Israeli court bans screening of 'Jenin, Jenin' documentary

An Israeli court has banned screenings of a controversial documentary film about 2002 clashes in the occupied West Bank by prominent director Mohammed Bakri, in a ruling seen by AFP Tuesday. Bakri enraged the Israeli establishment and Jewish public with his documentary film "Jenin, Jenin" about April 2002 clashes in a Palestinian refugee camp in which 52 Palestinians and 23 Israeli...

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Jan 12, 2021

An Israeli court has banned screenings of a controversial documentary film about 2002 clashes in the occupied West Bank by prominent director Mohammed Bakri, in a ruling seen by AFP Tuesday.

Bakri enraged the Israeli establishment and

Jewish public with his documentary film "Jenin, Jenin" about April 2002 clashes in a Palestinian refugee camp in which 52 Palestinians and 23 Israeli soldiers were killed.

The film was banned in Israel after a few screenings, but the supreme court later overturned the ban.

An army colonel who participated in the Jenin operation, Nissim Meghnagi, then filed a defamation suit against Bakri after he was accused in the film of stealing money from an elderly Palestinian man.

In a ruling late Monday, the district court in Lod found in favour of Meghnagi and banned "the broadcasting and screening of the film in Israel".

The ruling said Meghnagi had been "sent to defend his country and found himself accused of a crime he did not commit".

It ordered Bakri to pay damages to Meghnagi of 175,000 shekels ($55,400).

Bakri told AFP he would appeal, dismissing the decision as "unfair" and insisting the judge had acted on instructions "from above".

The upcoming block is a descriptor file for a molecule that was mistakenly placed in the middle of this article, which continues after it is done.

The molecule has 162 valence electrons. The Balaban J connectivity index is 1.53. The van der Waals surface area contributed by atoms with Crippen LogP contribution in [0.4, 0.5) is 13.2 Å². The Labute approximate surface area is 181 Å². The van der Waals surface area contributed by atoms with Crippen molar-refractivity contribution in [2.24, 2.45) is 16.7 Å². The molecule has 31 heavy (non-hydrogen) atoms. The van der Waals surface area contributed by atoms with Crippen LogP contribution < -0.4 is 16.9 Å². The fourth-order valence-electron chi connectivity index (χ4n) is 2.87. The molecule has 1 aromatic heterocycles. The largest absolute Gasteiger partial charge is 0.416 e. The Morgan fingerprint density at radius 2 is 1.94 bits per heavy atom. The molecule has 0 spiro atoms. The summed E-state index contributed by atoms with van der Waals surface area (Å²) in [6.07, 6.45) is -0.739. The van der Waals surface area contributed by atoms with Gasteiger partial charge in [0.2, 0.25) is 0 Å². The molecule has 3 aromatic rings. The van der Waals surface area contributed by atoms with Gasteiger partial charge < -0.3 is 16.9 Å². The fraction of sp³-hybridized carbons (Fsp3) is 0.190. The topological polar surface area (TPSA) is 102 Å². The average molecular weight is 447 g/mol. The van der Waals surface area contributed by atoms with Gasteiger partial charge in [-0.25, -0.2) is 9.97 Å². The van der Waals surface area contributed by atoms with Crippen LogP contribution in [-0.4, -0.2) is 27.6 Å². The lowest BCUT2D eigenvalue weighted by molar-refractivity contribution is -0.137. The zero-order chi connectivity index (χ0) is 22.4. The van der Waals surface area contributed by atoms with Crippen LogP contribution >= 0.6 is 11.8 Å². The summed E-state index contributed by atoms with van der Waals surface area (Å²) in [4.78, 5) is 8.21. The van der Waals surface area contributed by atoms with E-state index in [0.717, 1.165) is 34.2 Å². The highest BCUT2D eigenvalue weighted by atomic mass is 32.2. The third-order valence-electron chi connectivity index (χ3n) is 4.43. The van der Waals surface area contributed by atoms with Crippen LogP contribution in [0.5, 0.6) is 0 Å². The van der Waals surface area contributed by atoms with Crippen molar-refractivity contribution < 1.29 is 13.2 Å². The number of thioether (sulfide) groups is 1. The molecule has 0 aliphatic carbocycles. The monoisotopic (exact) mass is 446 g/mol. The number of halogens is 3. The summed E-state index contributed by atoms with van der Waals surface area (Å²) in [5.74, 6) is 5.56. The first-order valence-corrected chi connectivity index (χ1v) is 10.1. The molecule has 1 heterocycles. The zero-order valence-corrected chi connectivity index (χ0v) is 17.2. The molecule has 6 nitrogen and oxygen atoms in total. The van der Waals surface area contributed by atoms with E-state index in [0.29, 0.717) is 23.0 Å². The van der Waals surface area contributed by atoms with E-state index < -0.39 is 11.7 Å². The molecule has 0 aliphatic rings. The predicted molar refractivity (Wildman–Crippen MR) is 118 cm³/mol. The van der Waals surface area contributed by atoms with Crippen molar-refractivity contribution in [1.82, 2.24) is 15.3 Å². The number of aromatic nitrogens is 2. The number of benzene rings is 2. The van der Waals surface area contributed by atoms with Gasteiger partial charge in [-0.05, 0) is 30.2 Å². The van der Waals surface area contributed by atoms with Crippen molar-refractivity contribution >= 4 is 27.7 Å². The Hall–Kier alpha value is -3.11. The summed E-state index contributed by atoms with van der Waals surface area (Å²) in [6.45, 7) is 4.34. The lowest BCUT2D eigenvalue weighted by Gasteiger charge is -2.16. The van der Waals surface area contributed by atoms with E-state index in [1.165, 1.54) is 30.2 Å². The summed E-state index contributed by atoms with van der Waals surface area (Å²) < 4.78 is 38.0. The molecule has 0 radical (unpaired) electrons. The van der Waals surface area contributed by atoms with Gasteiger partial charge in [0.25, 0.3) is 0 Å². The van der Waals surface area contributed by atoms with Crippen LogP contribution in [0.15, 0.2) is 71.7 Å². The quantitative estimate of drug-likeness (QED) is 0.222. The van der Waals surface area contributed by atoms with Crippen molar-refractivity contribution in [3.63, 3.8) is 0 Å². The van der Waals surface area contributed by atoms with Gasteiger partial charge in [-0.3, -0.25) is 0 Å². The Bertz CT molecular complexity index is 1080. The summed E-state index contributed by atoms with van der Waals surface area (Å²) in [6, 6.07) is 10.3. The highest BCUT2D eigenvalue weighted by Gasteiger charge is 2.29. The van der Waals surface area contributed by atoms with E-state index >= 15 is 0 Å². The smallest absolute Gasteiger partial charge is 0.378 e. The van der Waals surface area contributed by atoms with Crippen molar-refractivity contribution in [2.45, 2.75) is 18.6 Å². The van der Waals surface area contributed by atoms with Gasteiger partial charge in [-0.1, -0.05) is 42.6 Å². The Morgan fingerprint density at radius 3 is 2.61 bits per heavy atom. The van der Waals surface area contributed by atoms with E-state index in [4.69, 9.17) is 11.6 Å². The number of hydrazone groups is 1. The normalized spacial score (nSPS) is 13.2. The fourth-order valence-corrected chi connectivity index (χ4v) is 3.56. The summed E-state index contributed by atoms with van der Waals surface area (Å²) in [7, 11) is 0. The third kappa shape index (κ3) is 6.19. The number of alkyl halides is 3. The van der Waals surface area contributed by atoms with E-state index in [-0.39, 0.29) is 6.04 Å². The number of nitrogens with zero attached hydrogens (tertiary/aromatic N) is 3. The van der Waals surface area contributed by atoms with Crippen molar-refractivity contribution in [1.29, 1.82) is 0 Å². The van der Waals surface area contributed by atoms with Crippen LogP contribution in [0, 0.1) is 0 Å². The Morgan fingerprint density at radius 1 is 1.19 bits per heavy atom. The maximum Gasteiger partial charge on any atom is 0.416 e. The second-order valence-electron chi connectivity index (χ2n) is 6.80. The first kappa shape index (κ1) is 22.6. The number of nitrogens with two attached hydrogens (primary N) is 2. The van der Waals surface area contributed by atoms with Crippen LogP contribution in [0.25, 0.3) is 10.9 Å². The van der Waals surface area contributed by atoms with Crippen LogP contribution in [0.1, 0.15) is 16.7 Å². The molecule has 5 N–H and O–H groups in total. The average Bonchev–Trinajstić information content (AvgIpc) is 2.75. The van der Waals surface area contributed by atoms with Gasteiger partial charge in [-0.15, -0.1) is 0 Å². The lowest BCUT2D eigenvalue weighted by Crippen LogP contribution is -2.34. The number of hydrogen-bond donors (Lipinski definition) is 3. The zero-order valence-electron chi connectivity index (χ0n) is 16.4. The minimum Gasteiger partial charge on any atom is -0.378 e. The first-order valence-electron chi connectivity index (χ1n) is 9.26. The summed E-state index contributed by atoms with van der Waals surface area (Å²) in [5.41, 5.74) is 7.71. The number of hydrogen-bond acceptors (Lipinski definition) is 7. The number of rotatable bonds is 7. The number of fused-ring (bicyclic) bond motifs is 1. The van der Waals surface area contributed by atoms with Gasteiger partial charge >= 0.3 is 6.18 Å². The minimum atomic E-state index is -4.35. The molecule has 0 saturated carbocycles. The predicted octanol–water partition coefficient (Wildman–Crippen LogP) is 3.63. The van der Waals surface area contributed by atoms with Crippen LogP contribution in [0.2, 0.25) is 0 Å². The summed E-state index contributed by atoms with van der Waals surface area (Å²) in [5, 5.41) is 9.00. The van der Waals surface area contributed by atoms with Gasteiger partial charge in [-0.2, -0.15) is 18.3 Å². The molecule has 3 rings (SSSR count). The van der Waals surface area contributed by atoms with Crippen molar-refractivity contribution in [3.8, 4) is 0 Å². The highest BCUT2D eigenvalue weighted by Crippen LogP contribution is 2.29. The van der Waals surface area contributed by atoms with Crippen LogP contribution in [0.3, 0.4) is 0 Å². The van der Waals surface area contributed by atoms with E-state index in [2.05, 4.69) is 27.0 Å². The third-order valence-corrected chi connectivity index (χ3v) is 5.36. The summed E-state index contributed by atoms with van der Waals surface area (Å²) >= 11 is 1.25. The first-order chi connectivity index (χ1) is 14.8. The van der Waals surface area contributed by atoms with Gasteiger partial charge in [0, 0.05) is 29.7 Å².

Bakri's lawyer, Hussein Abu Hussein, characterised the ruling as a "political decision" aimed at "silencing any voice that differs from the Israeli narrative".

Bakri is an Arab Israeli, a term used to describe Palestinians who stayed on their land following the creation of the Jewish state in 1948 along with their descendants.

Israeli armed forces chief Lieutenant General Aviv Kochavi hailed the verdict as a "clear message of support for the army".

But Palestinian culture minister Atef Abu Seif accused Israel's military authorities of being "afraid of seeing the facts that expose their brutality and the suffering of the Palestinians presented to the world".

"Jenin, Jenin", which recounts deadly clashes during the second Palestinian intifada, or uprising, has been the subject of repeated legal challenges.

A 2008 complaint filed by army reservists who participated in the Jenin operation was dismissed, but the judge chastised Bakri for not including the army's account of the clashes to balance the testimony of

witnesses.